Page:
The importance of LGBTQIA+ references in the work environment
If you had to list five TV shows or movies with characters that identify themselves as members of the LGBTQIA+ community, what would come to your mind? Glee, Modern Family, Orange is The New Black, and Pose are some of the possible answers you may have come up with, right?
Some fall off the list immediately if you think about how many are main characters or portrayed in the workplace. And the list gets even shorter if we look for LGBTQIA+ characters who are black women, for example.
We are talking about fiction, actors playing roles written by screenwriters to build an invented story. If we talk about real life, our daily lives, how many people do you know at work who are part of the LGBTQIA+ community? How many are in leadership positions?
There are many questions, and we do not expect you to answer all of them. Instead, we expect you to finish reading this piece with the right questions in mind so that this reality can be changed.
Understanding the Sense of Belonging
Considered an emotional need of human beings, the feeling of belonging, of being recognized and accepted as a member of a group, is directly linked to their construction of identity, behavior, habits, and taste. We are talking about groups at school, sports, religion, online games, and at work too, among many others.
At the same time, the feeling of belonging doesn’t just involve the act of being part of a group, per se. In fact, it takes active participation and effort from both sides to commit to the cause of the community and help one another with the problems that arise, building trust and emotional connection.
A study carried out by the University of Central Florida pointed out that one of the main factors leading the LGBTQIA+ community to participate in related events is precisely the feeling of belonging, being among the community, and sharing an affective connection.
And why is it important?
Well, what did you say, as a child, that you wanted to be when you grew up? What roles did you play in your games with friends? Indeed, some of your answers are directly related to the television programs you watched, the stories your family members told, or even what you observed from your parents and close friends.
If we bring the same question to this moment, you are probably inspired by some public figure regarding work, achievements, and goals. It can be political, social, religious, within the company you work at, your circle of friends, or even celebrities.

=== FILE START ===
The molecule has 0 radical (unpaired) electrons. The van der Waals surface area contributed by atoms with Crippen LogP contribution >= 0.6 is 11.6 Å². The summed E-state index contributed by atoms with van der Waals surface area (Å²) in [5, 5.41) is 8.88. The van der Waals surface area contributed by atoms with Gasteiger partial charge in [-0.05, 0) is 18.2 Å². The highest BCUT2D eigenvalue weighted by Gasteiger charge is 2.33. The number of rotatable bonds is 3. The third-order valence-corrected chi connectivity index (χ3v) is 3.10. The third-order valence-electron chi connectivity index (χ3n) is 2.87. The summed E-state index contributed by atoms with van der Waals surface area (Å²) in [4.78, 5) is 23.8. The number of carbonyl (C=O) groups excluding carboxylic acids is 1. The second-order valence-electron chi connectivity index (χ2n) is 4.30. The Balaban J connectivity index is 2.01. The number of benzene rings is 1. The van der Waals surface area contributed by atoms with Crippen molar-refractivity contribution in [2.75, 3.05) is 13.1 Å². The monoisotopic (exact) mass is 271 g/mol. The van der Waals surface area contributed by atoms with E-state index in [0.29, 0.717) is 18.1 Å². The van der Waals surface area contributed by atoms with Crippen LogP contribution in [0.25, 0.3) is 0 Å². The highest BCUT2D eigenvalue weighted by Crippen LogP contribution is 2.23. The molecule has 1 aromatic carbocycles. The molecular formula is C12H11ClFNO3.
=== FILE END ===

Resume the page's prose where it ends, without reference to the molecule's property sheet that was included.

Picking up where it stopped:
We want to reach the point: the role models and influences we have throughout life contribute to our identity, dreams, goals, ideas, and opinions. And if along the way, we don’t meet people we can relate to, who share similar experiences, frustrations, and ambitions, the feeling we have is that there is no place for us, that we need to change our way of being, or we will not be seen, heard and recognized.
According to the researchers involved in the study quoted: “While feeling part of the wider community is important, the emotional connection and shared experience between individual event attendees has more of an impact.”
The act of being part of a community does not alone build a feeling of belonging to it. Each one of us shapes our space within it by sharing experiences and interacting with other members.
Role Model in Workplaces: Talking About Representativeness
If the sense of belonging is directly linked to sharing with other people in the group, then finding people who are openly part of the LGBTQIA+ community in the same work environment as you represents a safe space.
It is essential to highlight that “openly being part of the community” does not mean forcing anyone to talk about their sexuality out there; it’s about giving employees the freedom to be themselves without actions and speeches tied to stereotypes or roles.
By giving this freedom, we are precisely on the way to deconstructing all these stereotypes and showing that being an LGBTQIA+ collaborator does not affect performance in any way, delivering results and building solutions within your teams.
When we have LGBTQIA+ influences in the workplace, especially in leadership positions, we extend the sense of belonging to reach even those who don’t feel comfortable openly being part of the community and make a way for them to recognize the safe space.
Furthermore, it makes it tangible for other people who identify with that leader to one day reach that position. During this trajectory, we will be respected, accepted, and recognized.
After all, if a company has a safe space for the LGBTQIA+ community internally (by promoting debates, lectures, affinity groups) and externally, by being an ally to the cause, it attracts the interest of more people in the community to apply for the team, understanding that it is an inclusive and safe space.
The need for a safe space
To contextualize the issue within the workspace, Catalyst shared a 2017 survey by the Robert Wood Johnson Foundation, in which 20% of US LGBTQIA+ employees interviewed said they had been discriminated against based on their sexual orientation or gender identity when applying for vacancies. It is essential to add that, out of this total, 32% are black LGBTQIA+ and 13% are white LGBTQIA+.
The same research shows that transgender collaborators experience different types of discrimination, including uncomfortable questions and misuse of pronouns.
To ensure the well-being of the LGBTQIA+ community, a company needs to have inclusive policies, with a close eye on the recruitment and retention of employees from these groups, offering the same benefit to everyone, as well as professional development and access to information.
Recognizing our influences in the work environment and seeking more representation in them is fundamental. Still, it is worth remembering that we also need to influence our aim for a safe, diverse, and inclusive space.